Having pocketed your lime, move carefully to the ice box. This is still in the south-eastern wing of Max’s shed. Smash off a few larger lumps, about golf ball size, with the handle of your knife. Do not waste any ice – it costs fuel money to feed the generators, and you have the choice of either making ice or freezing fish, because the gennies can only produce as much power as they can produce. Remember to shut the ice box tight.

5. Walk To The Wash House

It’s an easy stroll from the ice box to the wash house. You steer past the dead tree with the kitchen sink bolted to it, on past the beer fridge (from which you select a tin of tonic), past the new washing-machine (yet to be installed, but working perfectly well out here in the open), and make a left into the wash house. Here is where the gin lies, almost frozen, in the food freezer. It’s in here, with the chops and bread and snags, because it is neither ice nor fish. It is sort of special. I’ve been using Bombay, because not only is it one of the last gins made with full respect paid to the true Spirit of the Empire, even bearing a lovely likeness of Her Gracious Majesty, Queen Victoria, but it also incorporates only the finest ingredients, such as Moroccan coriander seeds, Indo-Chinese licorice root, Spanish lemon peel, angelica root from Saxony, and orris root and juniper berries from Italy. Most gins today use cheap essences, added after the base spirit distillation. Bombay incorporates these real ingredients in the distillation – in the traditional, expensive, most thorough, but gentle way. Between the still and the condenser the gin’s vapour passes through these herbs on racks. Remember to shut the freezer tight.

6. Slicing The Lime

If, like mine, your lime is about the size of a tom-bowler, you will be able to take three neat slices from its centre, keeping the ends to squeeze into your potage during assemblage. You will find a convenient bench for this operation bolted to the back of the same dead tree which bears the sink.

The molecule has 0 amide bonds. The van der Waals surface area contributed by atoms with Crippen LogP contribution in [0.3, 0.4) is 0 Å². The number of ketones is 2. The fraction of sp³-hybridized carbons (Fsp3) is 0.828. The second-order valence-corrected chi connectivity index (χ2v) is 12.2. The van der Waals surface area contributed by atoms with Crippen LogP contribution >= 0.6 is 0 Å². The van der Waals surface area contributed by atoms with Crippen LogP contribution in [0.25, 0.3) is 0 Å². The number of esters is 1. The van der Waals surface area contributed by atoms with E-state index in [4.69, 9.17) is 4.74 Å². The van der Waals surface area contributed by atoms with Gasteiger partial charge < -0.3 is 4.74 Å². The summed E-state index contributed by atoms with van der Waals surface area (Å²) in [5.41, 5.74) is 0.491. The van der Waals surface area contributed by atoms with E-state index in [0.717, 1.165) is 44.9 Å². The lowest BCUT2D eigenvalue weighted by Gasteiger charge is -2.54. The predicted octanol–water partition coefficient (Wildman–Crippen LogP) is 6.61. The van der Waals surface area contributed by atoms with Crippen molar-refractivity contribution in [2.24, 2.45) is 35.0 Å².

7. Preparing Your Container

Take a stubby cooler, the wetsuit rubber sponge type, wet it thoroughly, and select a tumbler which fits it quite snugly. The tumblers will be upside-down, on the sink. The evaporation of the water from the stubby holder will keep your ice frozen for much longer, and your drink colder and fresher overall.

8. Assemblage

Put your tumbler in your stubby holder, and your ice in the tumbler. Add a nip and a half of Bombay. It will be oily, because it is nearly frozen. If it has frozen, you know somebody has been adding water to it, in which case you’ll need your knife. Fill your tumbler to the brim with Schweppes Indian Tonic Water (a bit sweet, but still the best), and add your three slices of lime. Squeeze the juice from the ends of your lime into the tumbler, too.
Now you are ready for the intense, calming, and eventually soporific bit.

9. Select A Chair With A View

You may choose here to eye the mangroves, scanning their strange dank greenness for other eyes, looking back. They’re always in there, waiting.